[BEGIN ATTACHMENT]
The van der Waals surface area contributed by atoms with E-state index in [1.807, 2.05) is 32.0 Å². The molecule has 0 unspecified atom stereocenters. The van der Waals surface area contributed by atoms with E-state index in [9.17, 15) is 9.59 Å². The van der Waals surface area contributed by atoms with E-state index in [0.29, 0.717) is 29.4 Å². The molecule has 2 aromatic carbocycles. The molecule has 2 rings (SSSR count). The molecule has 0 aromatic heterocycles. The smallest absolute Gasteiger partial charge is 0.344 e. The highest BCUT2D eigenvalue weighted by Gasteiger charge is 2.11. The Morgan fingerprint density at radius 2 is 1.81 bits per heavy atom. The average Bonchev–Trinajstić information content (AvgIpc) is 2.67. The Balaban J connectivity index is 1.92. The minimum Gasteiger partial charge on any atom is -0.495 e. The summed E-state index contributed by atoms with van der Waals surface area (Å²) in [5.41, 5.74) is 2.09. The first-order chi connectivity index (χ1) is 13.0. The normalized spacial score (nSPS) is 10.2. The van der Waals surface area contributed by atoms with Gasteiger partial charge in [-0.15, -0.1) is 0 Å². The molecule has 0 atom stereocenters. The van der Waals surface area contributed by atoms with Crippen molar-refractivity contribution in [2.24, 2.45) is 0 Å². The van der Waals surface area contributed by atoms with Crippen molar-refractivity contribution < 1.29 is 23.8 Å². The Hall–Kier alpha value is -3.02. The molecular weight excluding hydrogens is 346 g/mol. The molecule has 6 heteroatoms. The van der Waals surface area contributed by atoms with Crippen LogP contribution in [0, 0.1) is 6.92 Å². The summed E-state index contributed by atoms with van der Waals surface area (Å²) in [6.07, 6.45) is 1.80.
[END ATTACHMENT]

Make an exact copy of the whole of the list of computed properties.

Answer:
The van der Waals surface area contributed by atoms with E-state index in [1.807, 2.05) is 32.0 Å². The molecule has 0 unspecified atom stereocenters. The van der Waals surface area contributed by atoms with E-state index in [9.17, 15) is 9.59 Å². The van der Waals surface area contributed by atoms with E-state index in [0.29, 0.717) is 29.4 Å². The molecule has 2 aromatic carbocycles. The molecule has 2 rings (SSSR count). The molecule has 0 aromatic heterocycles. The smallest absolute Gasteiger partial charge is 0.344 e. The highest BCUT2D eigenvalue weighted by Gasteiger charge is 2.11. The Morgan fingerprint density at radius 2 is 1.81 bits per heavy atom. The average Bonchev–Trinajstić information content (AvgIpc) is 2.67. The Balaban J connectivity index is 1.92. The minimum Gasteiger partial charge on any atom is -0.495 e. The summed E-state index contributed by atoms with van der Waals surface area (Å²) in [5.41, 5.74) is 2.09. The first-order chi connectivity index (χ1) is 13.0. The normalized spacial score (nSPS) is 10.2. The van der Waals surface area contributed by atoms with Gasteiger partial charge in [-0.15, -0.1) is 0 Å². The molecule has 0 atom stereocenters. The van der Waals surface area contributed by atoms with Crippen molar-refractivity contribution in [2.24, 2.45) is 0 Å². The van der Waals surface area contributed by atoms with Crippen molar-refractivity contribution < 1.29 is 23.8 Å². The Hall–Kier alpha value is -3.02. The molecular weight excluding hydrogens is 346 g/mol. The molecule has 6 heteroatoms. The van der Waals surface area contributed by atoms with Crippen LogP contribution in [0, 0.1) is 6.92 Å². The summed E-state index contributed by atoms with van der Waals surface area (Å²) in [6.07, 6.45) is 1.80.